“if you came to a shaman or medicine person complaining of being disheartened, dispirited, or depressed, they would ask one of four questions.
When did you stop dancing?
When did you stop singing?
When did you stop being enchanted by stories?
When did you stop finding comfort in the sweet territory of silence?
Where we have stopped dancing, singing, being enchanted by stories, or finding comfort in silence is where we have experienced the loss of soul.
Dancing, singing, storytelling, and silence are the four universal healing salves.”
I haven’t danced till I sweated since my first son was born.
I’ve ordered the book.
I’ve also watched this clip from the Tree of Life; a reading from Alan Watts: Mr Zen (Thank you to Allison Marlowe for sending these things my way). Watching this clip and reading the above quote really shifted something in me (after making me cry).
Watts compares life, rather than to a journey, than to a piece of music. A journey has a destination and it is reaching of that destination which is a mark of the journey’s success or failure.
I think I have lived my life on this metaphor…that life is a journey. Sure I’ve bought into the ‘enjoy the journey’ but I realise how important a sense of destination has been to me.
Watts points out how schooling builds this journey/destination schema into us: primary school leads to junior, then to secondary, then to GCSEs, then A levels, then work or a degree, then promotion, then a house, then a bigger house etc.
We also do this to our relationships; we meet and then there are phases we expect and see as normal; dating, becoming an item, living together, possibly engagement and marriage, kids, happy-ever-after. If a relationship doesn’t make it to the happy-ever-after stage then we see it as a failure.
Then, as Talking Heads said in Once in a life time:
‘whose is the beautiful house, whose is this beautiful wife…. and you might ask yourself, well, how did I get here??’ .
We get to the destination, and look around, and wonder what it was all about.
I did the academic journey; O levels, A levels, degree, MA, MA, PhD.
I did the career journey; teacher, head of year, head of department, local authority consultant, national conferences.
I did the relationship journey; date, move in, engagement, marriage, kids.
But the marriage ended in divorce.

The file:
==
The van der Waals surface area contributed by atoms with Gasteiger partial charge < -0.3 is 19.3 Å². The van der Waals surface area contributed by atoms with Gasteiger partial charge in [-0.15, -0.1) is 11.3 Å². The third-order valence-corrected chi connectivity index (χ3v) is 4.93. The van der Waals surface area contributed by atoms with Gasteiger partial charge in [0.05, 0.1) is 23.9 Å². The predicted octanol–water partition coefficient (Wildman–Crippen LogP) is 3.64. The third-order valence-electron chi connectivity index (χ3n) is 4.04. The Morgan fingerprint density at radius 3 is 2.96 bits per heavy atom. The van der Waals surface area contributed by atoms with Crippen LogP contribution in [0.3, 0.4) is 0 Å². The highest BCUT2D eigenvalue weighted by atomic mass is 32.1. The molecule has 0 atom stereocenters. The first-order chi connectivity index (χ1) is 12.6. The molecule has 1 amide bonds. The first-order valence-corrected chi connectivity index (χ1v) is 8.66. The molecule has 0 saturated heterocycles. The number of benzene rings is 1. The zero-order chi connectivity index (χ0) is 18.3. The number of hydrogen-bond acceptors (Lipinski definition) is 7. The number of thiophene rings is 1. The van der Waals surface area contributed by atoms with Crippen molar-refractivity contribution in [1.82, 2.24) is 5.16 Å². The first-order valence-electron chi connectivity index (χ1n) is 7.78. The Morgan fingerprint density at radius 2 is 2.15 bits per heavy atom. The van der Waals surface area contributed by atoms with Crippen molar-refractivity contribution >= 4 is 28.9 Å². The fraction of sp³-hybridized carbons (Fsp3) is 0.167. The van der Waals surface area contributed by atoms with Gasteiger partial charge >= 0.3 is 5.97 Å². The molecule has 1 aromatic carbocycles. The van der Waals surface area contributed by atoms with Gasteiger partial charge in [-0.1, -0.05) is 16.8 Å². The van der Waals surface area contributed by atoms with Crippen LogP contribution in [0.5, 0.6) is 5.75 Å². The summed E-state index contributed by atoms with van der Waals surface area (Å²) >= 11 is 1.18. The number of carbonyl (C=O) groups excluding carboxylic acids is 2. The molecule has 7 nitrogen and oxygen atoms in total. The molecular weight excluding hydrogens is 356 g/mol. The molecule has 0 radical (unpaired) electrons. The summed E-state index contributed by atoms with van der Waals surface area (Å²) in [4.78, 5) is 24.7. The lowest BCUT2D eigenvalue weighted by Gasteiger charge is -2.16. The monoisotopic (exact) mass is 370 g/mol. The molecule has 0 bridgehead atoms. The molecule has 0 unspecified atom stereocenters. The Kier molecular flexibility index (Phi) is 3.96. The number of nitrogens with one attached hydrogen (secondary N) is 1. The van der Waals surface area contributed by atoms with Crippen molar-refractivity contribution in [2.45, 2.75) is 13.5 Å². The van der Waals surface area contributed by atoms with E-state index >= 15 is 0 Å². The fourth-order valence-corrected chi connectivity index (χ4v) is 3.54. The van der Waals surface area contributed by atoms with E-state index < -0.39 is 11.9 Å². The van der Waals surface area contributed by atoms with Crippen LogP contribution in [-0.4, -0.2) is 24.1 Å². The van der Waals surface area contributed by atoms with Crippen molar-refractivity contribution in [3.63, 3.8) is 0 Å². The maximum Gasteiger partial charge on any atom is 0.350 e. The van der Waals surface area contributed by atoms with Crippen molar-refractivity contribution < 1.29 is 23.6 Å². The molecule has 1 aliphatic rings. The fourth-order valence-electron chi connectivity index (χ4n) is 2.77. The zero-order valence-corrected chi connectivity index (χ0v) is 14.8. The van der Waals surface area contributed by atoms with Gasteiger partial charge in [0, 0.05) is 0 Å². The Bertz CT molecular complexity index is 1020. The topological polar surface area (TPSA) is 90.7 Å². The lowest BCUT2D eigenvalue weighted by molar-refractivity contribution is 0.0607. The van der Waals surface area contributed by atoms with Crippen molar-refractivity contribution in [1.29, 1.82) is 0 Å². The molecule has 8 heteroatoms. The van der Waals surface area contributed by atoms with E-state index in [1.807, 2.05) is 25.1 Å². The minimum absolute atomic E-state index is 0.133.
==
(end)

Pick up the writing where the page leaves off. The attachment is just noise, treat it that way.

I saw the academic compulsion for what it was; a way of showing myself and the world that I was good enough.
When I had kids I wasn’t prepared to put a career before them so that sense of ‘career’ ended.
So I thought I’d given up on destinations.
But I hadn’t.
I’ve set up websites, written books, run courses…I’m still setting myself things to achieve, places to go.
Then I watched that video and read that quote and saw what I was doing again. I love how playfully Watts points out that the pleasure in music is not the ending, but the all of the notes; all of the notes make up what the piece is. We don’t listen to a piece of music waiting for the ending, we listen to it all, rhythm by rhythm, note by note.
I want to step off the journey to somewhere else, to achieving, to an end, to a success..whatever that is.
I want to live my life more like a piece of music.
So I have stopped doing things because they lead me somewhere.
Instead I am doing things for the sake of doing them. Cutting trees by the river, making an apple pie, crocheting, doing yoga, listening to music, reading fiction, painting pictures. These are things that lead me no where, which earn me no money, no acclaim but which make me happy to do them.
These are the notes of my music.
These are the colours of my life.
Free Ebooks for anyone who needs them (just click on the links)
- How to be LessStressed: From Survive and Strive to Revive and Thrive
- Getting over the End of a Relationship: Relationship Recovery
- Domestic Abuse: how to get support for people living with it
Here are other places you can read my stuff
- Psychologies Magazine LifeLabs
- For teachers and schools: SecEd, Innovate Your School, SchoolWell and Staffrm